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Turbine blades pose ‘substantial threat’ to migratory bats — study

The expansion of wind turbines across North America could drive one of the most common migratory bat species to the brink of extinction, according to a new study that calls on regulators and the wind power industry to take immediate steps to address the problem.

The study, published this week in the journal Biological Conservation, investigated whether fatalities at wind power sites “could impact population viability of migratory bats, focusing on the hoary bat, the species most frequently killed by turbines in North America.”

Led by researchers at Austin, Texas-based Bat Conservation International, the paper estimates that if new mitigation measures to prevent bats from colliding with spinning turbine blades are not quickly implemented, “the hoary bat population could decline by as much as 90 percent in the next 50 years.”

The study, which used computer modeling on projected bat populations, included researchers with the University of Calgary, Texas Tech University, the Fish and Wildlife Service, and the Forest Service.

“Our results suggest that wind energy development may pose a substantial threat to migratory bats in North America,” the study says. “If viable populations are to be sustained, conservation measures to reduce mortality from turbine collisions likely need to be initiated soon.”

Winifred Frick, senior director of conservation science for Bat Conservation International and the study’s lead author, said the dire bat mortality forecast in the study doesn’t have to happen and that “effective conservation measures will help not just hoary bats but all bats.”

“We need to implement significant conservation measures to reduce mortality from wind turbine collisions and soon,” Frick said in a statement.

Representatives with the American Wind Energy Association, or AWEA, defended the industry.

It has used radar and worked with FWS on other steps to reduce collisions with passing bats and birds. Those include the use of “ultrasonic sounds that bats can detect to ward them away from turbines,” the early results of which “have shown promise,” Tom Vinson, AWEA’s vice president of federal regulatory affairs, said in an email to E&E News.

He noted that AWEA in 2015 unveiled a best management practice agreement establishing a new voluntary operating protocol that he says is expected to reduce impacts to bats from operating wind turbines by as much as 30 percent.

“And the wind industry is supporting research to improve our understanding of these issues and options to reduce impacts, including the development of technologies to detect and deter bats from wind farms and helping found and continuing to support the Bats and Wind Energy Cooperative and the American Wind Wildlife Institute,” Vinson said.

Wind turbines are not the only major threats to bats, he noted.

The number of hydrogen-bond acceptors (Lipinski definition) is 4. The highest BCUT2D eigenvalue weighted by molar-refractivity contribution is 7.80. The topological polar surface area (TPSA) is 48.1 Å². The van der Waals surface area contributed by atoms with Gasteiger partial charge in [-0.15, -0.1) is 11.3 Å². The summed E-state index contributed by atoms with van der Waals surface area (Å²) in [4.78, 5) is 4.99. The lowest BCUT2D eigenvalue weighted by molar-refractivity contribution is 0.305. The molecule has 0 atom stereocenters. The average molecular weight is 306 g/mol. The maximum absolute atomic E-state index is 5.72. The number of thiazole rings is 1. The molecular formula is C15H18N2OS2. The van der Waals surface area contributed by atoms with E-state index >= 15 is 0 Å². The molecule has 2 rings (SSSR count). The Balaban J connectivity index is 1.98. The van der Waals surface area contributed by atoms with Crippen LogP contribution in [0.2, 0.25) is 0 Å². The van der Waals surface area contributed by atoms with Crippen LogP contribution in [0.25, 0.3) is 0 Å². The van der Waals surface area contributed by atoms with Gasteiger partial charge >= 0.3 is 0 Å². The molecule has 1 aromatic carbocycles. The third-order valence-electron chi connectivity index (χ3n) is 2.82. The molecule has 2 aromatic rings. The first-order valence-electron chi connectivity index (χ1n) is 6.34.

A study last year led by the U.S. Geological Survey found that bats hitting large wind turbines, coupled with the spread of incurable white-nose syndrome that has been found in bats in more than half the United States, are the main causes of “mass mortality” in bats since 2000 (Greenwire, Jan. 19, 2016).

“Various bat species have been significantly harmed by white nose syndrome and are at further risk as a result of climate change, for which expanding wind energy is a leading solution,” Vinson said. “The wind industry has a legacy of care for the environment and will continue to work to protect bats while addressing these larger threats to their survival.”

Growing concern

The overall health of migratory bats has been a concern for years.

Bats are an ecologically important species, preying on nocturnal insects that damage agricultural crops and forests, as well as nuisance insects like mosquitoes and flies. They are also important pollinators of numerous plants, including mango and banana trees.

Yet, little is understood about where the highest-risk areas are for bat mortality involving turbines. There’s also a paucity of “basic demographic information about bats in general and migratory bats specifically,” according to the new study.

Frick, an evolutionary biologist by training, called the study results “a wakeup call” to federal regulators, the scientific community, the wind power industry and anyone else who cares about bats.

“Although our modeling focused on hoary bats, the qualitative conclusions are likely broadly informative about the relative risk to other migratory species that share similar life histories and high fatality rates at wind turbines, such as eastern red bats and silver-haired bats in North America, and noctule bats in Europe,” the study says.

So far, the study says, the “only method documented to reduce fatalities at wind turbines is limiting operation during high risk periods, such as nocturnal periods of low wind speeds during autumn migration.”

The study acknowledges that AWEA recently “adopted policies to limit blade movement in low wind speeds as a voluntary operating protocol to reduce fatalities.”

But the study said industrywide adoption of “operational mitigation or emerging technologies,” such as acoustic deterrents, “may be necessary to successfully manage migratory bat populations and ensure stable and viable populations in North America.”

The study also says that a goal of the research is to “inform policy decisions regarding preventing or mitigating impacts of energy infrastructure development on wildlife.”

If the warning is not heeded, the hoary bat “could be the next spotted owl,” said Mike Daulton, executive director of Bat Conservation International.

“Solutions are within our grasp,” Daulton said. “We have great hope that this is a problem that the conservation community, key government agencies and the wind industry can work together to solve.”